We took the trek to Indianapolis once again to our daughter’s house for Thanksgiving. She wanted to host the gathering since it was her first one there. So, my wife and mom brought some dishes and we spent time enjoying each other’s company, some incredible food and tons of laughter. My family has never been very sedentary. If there’s a chance to get out and enjoy some activity, then we’re going to do it.
We piled into a car on Friday and drove out to Newfields and the Indianapolis Museum of Art to see the newest immersive “Monet & Friends” exhibit. We had seen the VanGogh experience a few years ago and were excited to see what this would entail. You enter a room and find yourself surrounded by flowing images of artwork covering the various walls and the floor !! There is a soundtrack that compliments the show and pulls you deeper into the artwork. It’s not possible to see everything that happens. You don’t really need to. It’s better to get lost and flow with the colors, images and sounds.
Interspersed with the famous works of the French Impressionists were descriptive slides to give you context about the time, society and culture these artists experienced. One of the slides which caught my attention described how radical this group was because they broke for the traditional art world. Most art, up to that point in time, had been more portrait driven. Artists depicted historical and religious figures and scenes. The paintings looked more like what we would consider pictures taken by a camera or phone. They’re beautiful but they lacked much variety. The impressionists chose to paint everyday life and “common” people.
They looked at the world around them and captured the “impression” of the situation they personally observed. They also deviated from portraiture and created a new form of art using a full palette of colors and various levels of light. They didn’t consider the life moving around them as mundane. Everyday life had a purpose, and the artists wanted to make sure their canvas kept each moment in time perfectly frozen. The result of their efforts has made their work considered classic now.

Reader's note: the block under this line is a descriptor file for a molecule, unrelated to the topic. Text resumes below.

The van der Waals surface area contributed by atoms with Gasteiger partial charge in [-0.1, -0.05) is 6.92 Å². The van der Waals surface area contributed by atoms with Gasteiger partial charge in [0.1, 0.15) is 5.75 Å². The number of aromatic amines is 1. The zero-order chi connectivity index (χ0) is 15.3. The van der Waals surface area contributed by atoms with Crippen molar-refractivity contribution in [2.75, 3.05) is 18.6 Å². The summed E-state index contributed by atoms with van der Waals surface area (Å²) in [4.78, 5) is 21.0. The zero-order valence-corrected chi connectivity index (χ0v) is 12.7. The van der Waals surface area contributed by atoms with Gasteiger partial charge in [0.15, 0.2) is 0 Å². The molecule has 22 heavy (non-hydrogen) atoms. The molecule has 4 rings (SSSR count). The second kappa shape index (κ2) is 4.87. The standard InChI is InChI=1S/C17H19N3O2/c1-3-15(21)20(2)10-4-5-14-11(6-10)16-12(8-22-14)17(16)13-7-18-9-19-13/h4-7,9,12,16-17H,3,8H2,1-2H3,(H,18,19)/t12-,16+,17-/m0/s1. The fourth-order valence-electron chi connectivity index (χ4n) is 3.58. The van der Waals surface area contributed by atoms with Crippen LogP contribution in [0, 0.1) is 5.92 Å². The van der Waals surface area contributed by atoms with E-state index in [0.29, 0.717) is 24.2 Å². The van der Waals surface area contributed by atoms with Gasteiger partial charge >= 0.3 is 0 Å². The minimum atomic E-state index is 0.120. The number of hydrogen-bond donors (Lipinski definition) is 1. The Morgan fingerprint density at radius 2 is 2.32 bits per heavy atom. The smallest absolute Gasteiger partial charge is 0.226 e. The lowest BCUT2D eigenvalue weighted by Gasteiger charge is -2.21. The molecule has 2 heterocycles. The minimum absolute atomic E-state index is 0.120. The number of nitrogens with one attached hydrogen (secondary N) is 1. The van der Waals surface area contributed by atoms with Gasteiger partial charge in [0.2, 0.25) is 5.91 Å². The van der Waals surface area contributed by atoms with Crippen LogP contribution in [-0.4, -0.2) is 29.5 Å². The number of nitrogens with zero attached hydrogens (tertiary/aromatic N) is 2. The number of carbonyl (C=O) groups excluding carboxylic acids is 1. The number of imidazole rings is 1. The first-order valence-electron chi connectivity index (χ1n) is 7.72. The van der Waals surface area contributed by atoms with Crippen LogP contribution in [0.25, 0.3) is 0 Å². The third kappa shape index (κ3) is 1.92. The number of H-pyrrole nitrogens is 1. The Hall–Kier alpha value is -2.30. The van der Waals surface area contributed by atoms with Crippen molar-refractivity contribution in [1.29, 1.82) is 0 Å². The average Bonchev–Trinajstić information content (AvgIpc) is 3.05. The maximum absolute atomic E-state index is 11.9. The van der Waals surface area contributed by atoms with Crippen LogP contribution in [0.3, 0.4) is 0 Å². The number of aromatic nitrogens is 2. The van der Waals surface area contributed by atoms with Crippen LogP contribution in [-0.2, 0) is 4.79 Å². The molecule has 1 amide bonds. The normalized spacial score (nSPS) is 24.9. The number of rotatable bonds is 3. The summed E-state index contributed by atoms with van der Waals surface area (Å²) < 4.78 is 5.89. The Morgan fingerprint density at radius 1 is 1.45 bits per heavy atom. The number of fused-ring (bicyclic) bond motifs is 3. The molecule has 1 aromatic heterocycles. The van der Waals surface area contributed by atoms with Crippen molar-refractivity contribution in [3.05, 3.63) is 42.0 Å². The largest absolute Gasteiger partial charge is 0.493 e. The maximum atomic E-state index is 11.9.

As I stood enraptured in the ever-changing visuals, I wondered how many scenes have flown by me and I never even recognize they occurred. They didn’t warrant enough of my attention to warrant an impression. However, maybe they should have because I’m sure those scenes involved people. People who wanted to be seen, noticed, or acknowledged, and I was focused elsewhere. It doesn’t mean I was trying to be dismissive or ignore them, it’s just how we experience life.
I didn’t like that feeling whatsoever. If this small group of artists could stop in the midst of the bustle of Parisian life in order to put their brushes to canvas, why couldn’t I do the same? What’s keeping me from taking in the impressions happening all around and savoring them? Nothing. I can enjoy every situation if I just choose to.
I think this is a better approach to follow at home, at work, and with those whose paths we cross. Taking the time to enjoy the humans and the situations we find ourselves in gives life so much more fullness and depth. This coming week slow down, look around you and see what impressions are happening. Jump into them and put them on a “canvas” of memories. See how much each day becomes brighter and more purposeful !!
(To give you some initial inspiration here’s a great tune from the Mighty Mighty Bosstones !!)